Q: Spencer, what would you say to someone who makes an appointment with you at MWW and says, “They say I have to do this. I don’t really want to, but I will if I have to. So show me what I need to do.” And what do you have to offer someone who’s a little more advanced, who says, “I’m doing it, but I think maybe I’m doing it wrong. How can I do this better?”

A: Firstly, I would ask them who “they” is and secondly, I’d assure them that one doesn’t have to be a part of social media. It’s an important aspect of being a literary citizen, but not a requirement. I’d walk them through the three main appendages of social media: Facebook, Twitter, and eBlogger. If someone asked about using social media incorrectly, I’d discuss with them about their goals in being a part of social media. I’d assure them that there isn’t necessarily a wrong way of doing it, just a gap in not getting what one wants from it.

Ralston MayeMaye Ralston worked as a freelance journalist and a professional writer and consultant specializing in marketing and public relations media. She has several years experience with online site development, writing, and marketing – including deploying websites, blogs, and social media and incorporating intersecting media. She is currently studying creative writing at Ball State University, where she continues to explore emerging media.  She plans to apply to MFA programs in the near future. You can follow Maye on Twitter @MayeRalston, on Facebook, on LinkedIn, and at her recent blog “The Well of Creativity.”

Q: Maye, one reason why I selected you is that, unlike the other consultants, you’re not Generation Y. You’re not someone who’s grown up using technology and social media. Like a lot of MWW attendees, you’ve had to learn how to incorporate this into your personal and professional life. What advice do you have for the aspiring writer who’s nervous about dipping their toe into these waters?

A:  Trying something new can be confusing, frustrating, and very time consuming. Certainly it can be risky. Especially if one has already acquired a certain amount of professional reputation capital, it can be intimidating to risk that capital in a technological wilderness. I wish I had had someone to guide me when I first started using online tools and media, it would have saved me hours (months really) of hard and frustrating work. As to the risk: not venturing into new tools and technology can also be risky, as the world may well leave one behind, mired in the muck (yes I love clichés) of outdated methodologies. It is a fact of modern life that technologies will change the way we live and work, at ever decreasing intervals. Keeping up necessarily means taking risks, and that means making mistakes. The good news is that even new media “experts” make mistakes, so we are all in good company. If we desire to remain industry viable, anything we can do to shorten the learning curve in order to get back to our real passion (writing) is worth every penny, and every effort, we spend on it.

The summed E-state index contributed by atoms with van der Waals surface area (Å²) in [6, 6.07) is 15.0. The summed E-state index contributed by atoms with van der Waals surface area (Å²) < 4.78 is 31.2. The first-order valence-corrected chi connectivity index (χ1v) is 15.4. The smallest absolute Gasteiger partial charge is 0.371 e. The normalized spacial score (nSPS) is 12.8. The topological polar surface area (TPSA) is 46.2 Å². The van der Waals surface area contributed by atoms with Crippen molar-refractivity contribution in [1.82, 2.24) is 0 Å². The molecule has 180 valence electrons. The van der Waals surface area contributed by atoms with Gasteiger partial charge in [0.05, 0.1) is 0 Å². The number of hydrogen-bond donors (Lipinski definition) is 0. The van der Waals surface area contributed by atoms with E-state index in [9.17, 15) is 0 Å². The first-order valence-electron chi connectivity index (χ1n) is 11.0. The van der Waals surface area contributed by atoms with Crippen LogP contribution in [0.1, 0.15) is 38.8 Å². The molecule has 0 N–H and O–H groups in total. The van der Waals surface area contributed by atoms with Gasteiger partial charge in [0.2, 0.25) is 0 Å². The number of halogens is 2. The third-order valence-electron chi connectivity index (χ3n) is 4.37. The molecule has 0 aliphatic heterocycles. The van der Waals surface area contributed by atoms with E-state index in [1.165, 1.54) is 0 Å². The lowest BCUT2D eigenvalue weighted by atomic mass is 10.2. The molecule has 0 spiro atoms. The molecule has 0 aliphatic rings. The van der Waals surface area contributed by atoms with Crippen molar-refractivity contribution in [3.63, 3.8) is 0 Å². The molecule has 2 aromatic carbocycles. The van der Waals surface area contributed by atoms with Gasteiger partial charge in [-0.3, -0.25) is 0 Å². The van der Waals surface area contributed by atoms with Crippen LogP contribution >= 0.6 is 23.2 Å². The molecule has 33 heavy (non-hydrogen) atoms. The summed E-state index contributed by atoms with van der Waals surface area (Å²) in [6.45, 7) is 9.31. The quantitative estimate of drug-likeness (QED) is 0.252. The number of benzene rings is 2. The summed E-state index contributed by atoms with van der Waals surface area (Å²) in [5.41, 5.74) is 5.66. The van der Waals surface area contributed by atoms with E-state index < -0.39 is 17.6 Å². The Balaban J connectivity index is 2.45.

Homework Assignment!

The consultants have some questions they’d like you to consider before you arrive at MWW 12 and sign up for an appointment with them.

  • Do you have: a Facebook profile, Twitter account, LinkedIn account, a blog?
  • Are you active on these accounts? How active? How long have you been using them?
  • Are these accounts primarily for personal or professional use? Or both? Are you connected to other writers and publishing personnel?
  • If you have more than one of the items in number one, are they interconnected? (For example does your twitter feed show up on your blog or Facebook feed? Or does your blog feed show up on your LinkedIn profile page?)
  • If you have a blog, what is your primary use of this blog? (personal or professional or a little of both)
  • What is the topic of your blog, if there is a topic or focus?
  • How many followers does your blog have? And whose blogs do YOU follow?
  • Do you know how many followers/friends/connections you have on LinkedIn, Twitter, or Facebook?
  • Are your followers mostly friends and family members, or are they also professional connections? About what percentage of each are there?
  • What 1 or 2 things do you most want to learn during your tutoring session? Be sure to come to the session with a plan, your passwords, and a digital headshot photo.

Email your responses with subject line: “Social Media Homework”